Dissertation/Thesis Abstract

Patterns of HIV integration and splicing: Windows on mechanism
by Ocwieja, Karen E., Ph.D., University of Pennsylvania, 2012, 230; 3542933
Abstract (Summary)

The retrovirus HIV-1 establishes lifelong infections, facilitated by integration, the covalent insertion of the viral cDNA into the host cell genome. After integration, the viral genes are expressed by host cell machinery. This dissertation focuses on patterns of HIV-1 integration site selection and of viral mRNA splicing, both of which are optimized to drive appropriate viral gene expression, and ultimately, virion production. In an effort to uncover determinants of integration site selection we investigated the role of the nuclear pore, interaction with which promotes HIV-1 integration efficiency. We found that the nuclear transport protein, Transportin-3, and the pore component, RanBP2, were important for viral targeting to chromatin rich in genes. We next asked which viral factors determine this bias. The HIV-1 CA protein has been shown to bind RanBP2. We used CA mutants to show that the preference for gene dense chromatin partially mapped to this interaction. We also sought to identify chromatin features that most strongly attract HIV-1 particles, and to this end we characterized normal distributions of HIV-1 integration sites in primary human T cells at unprecedented depth. In another group of studies, we investigated viral mRNA populations and asked whether their calibration was sensitive to differences between cells. A series of RNA elements interact with host factors to regulate splicing of the HIV-1 pre-RNA transcript. We found that production or degradation of certain mRNAs differed between T cells and a human osteosarcoma cell line and among human donors. Such differences might have ties to cell cycle control. We also detected viral strain-specific splicing patterns. The patterns of integration and mRNA populations described in this dissertation reflect the importance of cellular factors in the HIV-1 replication cycle. These studies aid in the identification of therapeutic targets, while revealing much unexplored complexity in the viral steps of nuclear import, integration and mRNA processing.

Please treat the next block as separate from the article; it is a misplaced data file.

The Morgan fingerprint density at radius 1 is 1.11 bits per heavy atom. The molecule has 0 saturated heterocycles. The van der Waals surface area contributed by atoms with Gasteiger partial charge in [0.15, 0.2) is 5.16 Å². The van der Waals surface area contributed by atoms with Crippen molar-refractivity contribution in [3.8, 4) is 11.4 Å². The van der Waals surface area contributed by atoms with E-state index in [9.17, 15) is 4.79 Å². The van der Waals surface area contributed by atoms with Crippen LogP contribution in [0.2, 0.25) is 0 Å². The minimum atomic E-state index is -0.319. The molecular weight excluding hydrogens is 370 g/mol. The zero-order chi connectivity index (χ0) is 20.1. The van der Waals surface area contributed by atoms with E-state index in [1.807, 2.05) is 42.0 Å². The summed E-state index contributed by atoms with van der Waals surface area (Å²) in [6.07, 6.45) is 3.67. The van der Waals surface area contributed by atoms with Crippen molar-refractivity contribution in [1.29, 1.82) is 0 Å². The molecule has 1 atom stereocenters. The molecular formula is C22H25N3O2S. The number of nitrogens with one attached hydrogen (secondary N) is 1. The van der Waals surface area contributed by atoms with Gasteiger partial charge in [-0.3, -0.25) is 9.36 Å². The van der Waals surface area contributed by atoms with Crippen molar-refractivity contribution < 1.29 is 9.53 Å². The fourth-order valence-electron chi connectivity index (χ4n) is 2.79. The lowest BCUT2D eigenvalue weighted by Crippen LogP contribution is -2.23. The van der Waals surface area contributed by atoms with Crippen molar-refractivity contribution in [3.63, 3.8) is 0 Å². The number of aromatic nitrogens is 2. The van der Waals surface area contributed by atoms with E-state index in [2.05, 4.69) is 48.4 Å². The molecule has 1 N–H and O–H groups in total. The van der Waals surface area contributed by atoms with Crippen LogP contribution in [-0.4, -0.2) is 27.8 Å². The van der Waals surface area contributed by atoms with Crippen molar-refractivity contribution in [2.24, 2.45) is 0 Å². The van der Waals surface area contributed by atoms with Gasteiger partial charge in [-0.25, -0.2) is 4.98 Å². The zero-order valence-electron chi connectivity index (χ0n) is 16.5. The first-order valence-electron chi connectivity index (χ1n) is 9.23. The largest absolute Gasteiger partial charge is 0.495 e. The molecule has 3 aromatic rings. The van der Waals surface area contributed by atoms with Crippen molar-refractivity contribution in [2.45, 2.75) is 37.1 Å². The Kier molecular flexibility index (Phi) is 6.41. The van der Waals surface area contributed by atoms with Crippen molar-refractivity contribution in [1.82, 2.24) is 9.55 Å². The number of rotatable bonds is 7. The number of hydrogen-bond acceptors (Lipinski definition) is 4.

Indexing (document details)
Advisor: Bushman, Frederic D.
Commitee: Bates, Paul, Collman, Ronald G., Hoxie, James A., You, Jianxin
School: University of Pennsylvania
Department: Cell and Molecular Biology
School Location: United States -- Pennsylvania
Source: DAI-B 74/03(E), Dissertation Abstracts International
Subjects: Virology
Keywords: Capsid, High throughput sequencing, Hiv, Integration, Nuclear pore, Splicing
Publication Number: 3542933
ISBN: 978-1-267-71425-1
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